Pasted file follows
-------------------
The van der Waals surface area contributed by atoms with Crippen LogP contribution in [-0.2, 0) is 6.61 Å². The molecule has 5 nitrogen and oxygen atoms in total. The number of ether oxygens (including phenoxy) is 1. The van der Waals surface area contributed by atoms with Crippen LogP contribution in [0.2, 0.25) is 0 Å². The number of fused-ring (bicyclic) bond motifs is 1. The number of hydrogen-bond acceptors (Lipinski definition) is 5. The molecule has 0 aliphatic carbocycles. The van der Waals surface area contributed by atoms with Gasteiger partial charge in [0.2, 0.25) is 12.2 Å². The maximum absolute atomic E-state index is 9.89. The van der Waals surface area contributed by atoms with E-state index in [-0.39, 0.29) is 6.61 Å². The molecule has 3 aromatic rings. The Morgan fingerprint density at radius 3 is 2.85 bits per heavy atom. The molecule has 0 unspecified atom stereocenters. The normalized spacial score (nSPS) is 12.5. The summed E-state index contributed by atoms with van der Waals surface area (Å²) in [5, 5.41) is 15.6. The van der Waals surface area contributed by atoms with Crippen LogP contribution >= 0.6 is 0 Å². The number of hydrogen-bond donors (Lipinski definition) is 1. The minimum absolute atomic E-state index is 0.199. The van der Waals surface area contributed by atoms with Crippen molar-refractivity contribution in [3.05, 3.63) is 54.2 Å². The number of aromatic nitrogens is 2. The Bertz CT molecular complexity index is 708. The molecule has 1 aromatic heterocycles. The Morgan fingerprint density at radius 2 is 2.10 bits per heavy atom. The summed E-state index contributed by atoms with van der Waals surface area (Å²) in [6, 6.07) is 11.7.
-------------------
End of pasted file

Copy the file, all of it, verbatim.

The van der Waals surface area contributed by atoms with Crippen LogP contribution in [-0.2, 0) is 6.61 Å². The molecule has 5 nitrogen and oxygen atoms in total. The number of ether oxygens (including phenoxy) is 1. The van der Waals surface area contributed by atoms with Crippen LogP contribution in [0.2, 0.25) is 0 Å². The number of fused-ring (bicyclic) bond motifs is 1. The number of hydrogen-bond acceptors (Lipinski definition) is 5. The molecule has 0 aliphatic carbocycles. The van der Waals surface area contributed by atoms with Gasteiger partial charge in [0.2, 0.25) is 12.2 Å². The maximum absolute atomic E-state index is 9.89. The van der Waals surface area contributed by atoms with E-state index in [-0.39, 0.29) is 6.61 Å². The molecule has 3 aromatic rings. The Morgan fingerprint density at radius 3 is 2.85 bits per heavy atom. The molecule has 0 unspecified atom stereocenters. The normalized spacial score (nSPS) is 12.5. The summed E-state index contributed by atoms with van der Waals surface area (Å²) in [5, 5.41) is 15.6. The van der Waals surface area contributed by atoms with Crippen LogP contribution >= 0.6 is 0 Å². The number of hydrogen-bond donors (Lipinski definition) is 1. The minimum absolute atomic E-state index is 0.199. The van der Waals surface area contributed by atoms with Crippen molar-refractivity contribution in [3.05, 3.63) is 54.2 Å². The number of aromatic nitrogens is 2. The Bertz CT molecular complexity index is 708. The molecule has 1 aromatic heterocycles. The Morgan fingerprint density at radius 2 is 2.10 bits per heavy atom. The summed E-state index contributed by atoms with van der Waals surface area (Å²) in [6, 6.07) is 11.7.